SAN DIEGO (CBS 8) - Do you ever scroll through your social media feeds and think your own life does not measure up? It's called compare and despair syndrome, and it can cause anxiety and even depression.
New research out of the University of Pittsburgh School of Medicine links social media use to depression.
A study of young adults who spent an average of 61 minutes a day checking their social media accounts found more than 25-percent of them had high indicators of depression. Those who visited social media frequently had nearly three times the risk.
Child and family psychologist Dr. Deborah Pontillo said social media gives a skewed perspective of other people's lives where the bad can be filtered out to showcase only the good.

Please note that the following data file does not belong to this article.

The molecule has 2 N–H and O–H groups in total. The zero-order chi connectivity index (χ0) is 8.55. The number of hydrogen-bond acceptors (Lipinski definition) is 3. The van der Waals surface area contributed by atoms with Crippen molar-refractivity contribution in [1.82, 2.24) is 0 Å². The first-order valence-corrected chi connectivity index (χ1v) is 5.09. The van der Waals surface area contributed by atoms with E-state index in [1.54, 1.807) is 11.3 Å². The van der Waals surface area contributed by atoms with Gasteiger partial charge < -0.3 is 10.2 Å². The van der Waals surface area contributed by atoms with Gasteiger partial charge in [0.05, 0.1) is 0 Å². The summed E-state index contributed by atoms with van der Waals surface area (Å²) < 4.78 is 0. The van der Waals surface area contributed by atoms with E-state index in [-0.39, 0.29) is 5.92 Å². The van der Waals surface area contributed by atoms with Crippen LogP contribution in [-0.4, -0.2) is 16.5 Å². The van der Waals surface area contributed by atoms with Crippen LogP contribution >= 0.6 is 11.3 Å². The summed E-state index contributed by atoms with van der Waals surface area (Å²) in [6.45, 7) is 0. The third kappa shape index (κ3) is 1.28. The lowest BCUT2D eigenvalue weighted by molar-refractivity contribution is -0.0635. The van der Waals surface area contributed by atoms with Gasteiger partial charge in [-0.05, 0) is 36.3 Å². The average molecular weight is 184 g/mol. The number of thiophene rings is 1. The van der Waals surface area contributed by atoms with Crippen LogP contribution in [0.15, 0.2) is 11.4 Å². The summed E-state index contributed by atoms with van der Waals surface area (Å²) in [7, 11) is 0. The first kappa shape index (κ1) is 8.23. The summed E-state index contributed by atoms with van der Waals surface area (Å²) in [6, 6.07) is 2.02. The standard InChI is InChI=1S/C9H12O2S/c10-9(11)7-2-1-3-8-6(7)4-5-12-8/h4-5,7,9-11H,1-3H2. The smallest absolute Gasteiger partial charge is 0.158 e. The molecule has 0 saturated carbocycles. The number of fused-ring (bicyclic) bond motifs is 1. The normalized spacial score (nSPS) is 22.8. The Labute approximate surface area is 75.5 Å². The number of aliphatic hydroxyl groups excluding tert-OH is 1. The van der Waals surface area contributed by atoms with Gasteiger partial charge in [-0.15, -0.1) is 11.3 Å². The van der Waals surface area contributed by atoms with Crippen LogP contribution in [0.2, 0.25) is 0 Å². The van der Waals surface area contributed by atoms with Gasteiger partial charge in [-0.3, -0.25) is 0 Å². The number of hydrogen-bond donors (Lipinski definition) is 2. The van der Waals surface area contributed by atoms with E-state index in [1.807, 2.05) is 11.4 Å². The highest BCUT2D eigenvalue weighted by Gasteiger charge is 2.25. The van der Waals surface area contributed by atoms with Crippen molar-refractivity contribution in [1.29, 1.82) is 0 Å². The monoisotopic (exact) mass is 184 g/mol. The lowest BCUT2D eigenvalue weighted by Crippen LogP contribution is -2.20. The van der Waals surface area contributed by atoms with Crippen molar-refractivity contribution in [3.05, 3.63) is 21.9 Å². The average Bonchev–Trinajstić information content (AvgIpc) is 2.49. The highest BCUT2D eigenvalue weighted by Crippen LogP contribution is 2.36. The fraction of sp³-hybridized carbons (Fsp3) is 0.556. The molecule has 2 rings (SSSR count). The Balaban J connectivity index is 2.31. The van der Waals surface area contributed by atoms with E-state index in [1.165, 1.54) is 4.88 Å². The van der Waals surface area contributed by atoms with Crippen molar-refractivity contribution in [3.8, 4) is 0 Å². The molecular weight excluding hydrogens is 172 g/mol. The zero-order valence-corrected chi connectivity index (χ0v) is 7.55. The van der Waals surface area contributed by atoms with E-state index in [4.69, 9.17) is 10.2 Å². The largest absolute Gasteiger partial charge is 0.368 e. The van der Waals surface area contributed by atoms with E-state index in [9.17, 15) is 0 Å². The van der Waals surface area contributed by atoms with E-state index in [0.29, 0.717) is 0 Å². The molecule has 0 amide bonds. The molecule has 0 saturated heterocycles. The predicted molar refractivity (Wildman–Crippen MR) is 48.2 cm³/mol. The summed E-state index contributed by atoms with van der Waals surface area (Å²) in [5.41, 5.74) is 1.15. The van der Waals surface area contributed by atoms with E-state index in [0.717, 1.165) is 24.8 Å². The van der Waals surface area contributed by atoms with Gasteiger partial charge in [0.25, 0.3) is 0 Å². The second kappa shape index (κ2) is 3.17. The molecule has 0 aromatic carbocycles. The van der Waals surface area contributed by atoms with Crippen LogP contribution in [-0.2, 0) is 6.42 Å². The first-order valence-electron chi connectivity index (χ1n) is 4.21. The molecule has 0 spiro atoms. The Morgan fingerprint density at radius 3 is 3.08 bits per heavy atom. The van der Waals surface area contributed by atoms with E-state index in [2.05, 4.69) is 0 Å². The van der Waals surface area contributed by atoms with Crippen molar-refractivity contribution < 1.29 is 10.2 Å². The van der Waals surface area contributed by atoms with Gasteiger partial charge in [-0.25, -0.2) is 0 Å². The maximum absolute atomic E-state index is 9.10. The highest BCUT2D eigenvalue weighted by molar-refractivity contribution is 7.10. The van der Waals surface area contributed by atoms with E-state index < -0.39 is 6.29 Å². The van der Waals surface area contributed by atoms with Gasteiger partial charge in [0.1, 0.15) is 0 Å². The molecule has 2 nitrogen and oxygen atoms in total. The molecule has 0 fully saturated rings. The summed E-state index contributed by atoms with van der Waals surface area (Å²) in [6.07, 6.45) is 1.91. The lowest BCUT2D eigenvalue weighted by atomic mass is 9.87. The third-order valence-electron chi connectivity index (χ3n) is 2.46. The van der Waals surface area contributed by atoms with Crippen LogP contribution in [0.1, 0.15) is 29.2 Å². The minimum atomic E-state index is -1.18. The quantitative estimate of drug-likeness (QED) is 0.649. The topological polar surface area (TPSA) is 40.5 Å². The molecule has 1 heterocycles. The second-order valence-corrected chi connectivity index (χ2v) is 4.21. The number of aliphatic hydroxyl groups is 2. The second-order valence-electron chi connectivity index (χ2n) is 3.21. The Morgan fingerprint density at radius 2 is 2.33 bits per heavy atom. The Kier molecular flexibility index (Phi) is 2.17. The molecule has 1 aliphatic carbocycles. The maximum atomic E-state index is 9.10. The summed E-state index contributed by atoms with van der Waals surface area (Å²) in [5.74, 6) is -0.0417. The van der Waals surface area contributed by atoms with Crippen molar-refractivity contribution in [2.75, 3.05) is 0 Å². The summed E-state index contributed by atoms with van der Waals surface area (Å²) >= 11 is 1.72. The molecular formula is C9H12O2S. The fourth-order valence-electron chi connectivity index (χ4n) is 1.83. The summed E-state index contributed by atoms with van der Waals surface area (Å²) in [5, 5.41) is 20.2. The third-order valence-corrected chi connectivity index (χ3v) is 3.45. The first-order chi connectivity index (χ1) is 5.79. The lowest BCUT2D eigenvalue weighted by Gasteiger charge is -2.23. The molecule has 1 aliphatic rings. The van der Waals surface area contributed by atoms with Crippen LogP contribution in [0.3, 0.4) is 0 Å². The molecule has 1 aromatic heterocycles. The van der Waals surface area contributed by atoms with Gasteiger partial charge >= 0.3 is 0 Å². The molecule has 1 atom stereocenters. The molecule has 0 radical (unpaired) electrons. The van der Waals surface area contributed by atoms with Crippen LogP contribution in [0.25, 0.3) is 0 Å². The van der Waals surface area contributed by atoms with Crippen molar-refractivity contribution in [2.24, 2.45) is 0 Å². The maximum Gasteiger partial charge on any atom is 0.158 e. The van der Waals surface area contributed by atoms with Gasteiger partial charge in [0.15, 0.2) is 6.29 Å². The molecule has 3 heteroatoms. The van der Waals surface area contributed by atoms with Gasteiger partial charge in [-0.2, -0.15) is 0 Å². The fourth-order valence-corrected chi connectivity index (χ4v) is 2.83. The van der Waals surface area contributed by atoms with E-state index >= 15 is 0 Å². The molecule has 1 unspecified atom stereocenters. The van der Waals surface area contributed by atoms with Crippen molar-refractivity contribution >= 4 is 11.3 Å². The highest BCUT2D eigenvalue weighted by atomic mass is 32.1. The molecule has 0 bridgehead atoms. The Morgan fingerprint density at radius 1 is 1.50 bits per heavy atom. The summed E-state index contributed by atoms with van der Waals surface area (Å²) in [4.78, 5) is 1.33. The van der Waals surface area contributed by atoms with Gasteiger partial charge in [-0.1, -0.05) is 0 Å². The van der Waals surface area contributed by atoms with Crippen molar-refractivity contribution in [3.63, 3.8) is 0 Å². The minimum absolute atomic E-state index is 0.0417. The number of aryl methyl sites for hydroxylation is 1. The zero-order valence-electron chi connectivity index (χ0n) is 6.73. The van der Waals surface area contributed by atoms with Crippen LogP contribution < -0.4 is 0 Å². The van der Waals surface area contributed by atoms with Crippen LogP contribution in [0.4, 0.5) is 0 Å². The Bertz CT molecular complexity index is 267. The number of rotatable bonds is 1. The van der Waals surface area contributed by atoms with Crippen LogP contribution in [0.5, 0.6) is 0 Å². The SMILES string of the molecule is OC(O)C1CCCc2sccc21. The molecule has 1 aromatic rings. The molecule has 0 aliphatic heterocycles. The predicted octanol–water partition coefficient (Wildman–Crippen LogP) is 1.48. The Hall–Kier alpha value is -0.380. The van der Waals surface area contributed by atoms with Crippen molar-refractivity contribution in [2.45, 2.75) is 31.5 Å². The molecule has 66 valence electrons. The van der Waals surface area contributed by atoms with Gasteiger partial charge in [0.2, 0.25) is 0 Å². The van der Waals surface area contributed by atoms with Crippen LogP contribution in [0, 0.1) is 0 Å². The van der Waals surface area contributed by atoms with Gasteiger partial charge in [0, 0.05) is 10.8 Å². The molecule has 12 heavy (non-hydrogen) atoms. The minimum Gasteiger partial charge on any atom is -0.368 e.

Dr. Pontillo encourages people to practice positive psychology by feeling expressing gratitude for all the good in their lives.
"Sometimes we live these fast paced lives. We don't really realize how much we do have. We do have a lot. Yes, there will always be people who have more but we do have a lot," she said.
According to experts, simply stepping away from social media may not be enough for some people and recommend seeking help from a therapist if you find yourself constantly comparing yourself to others.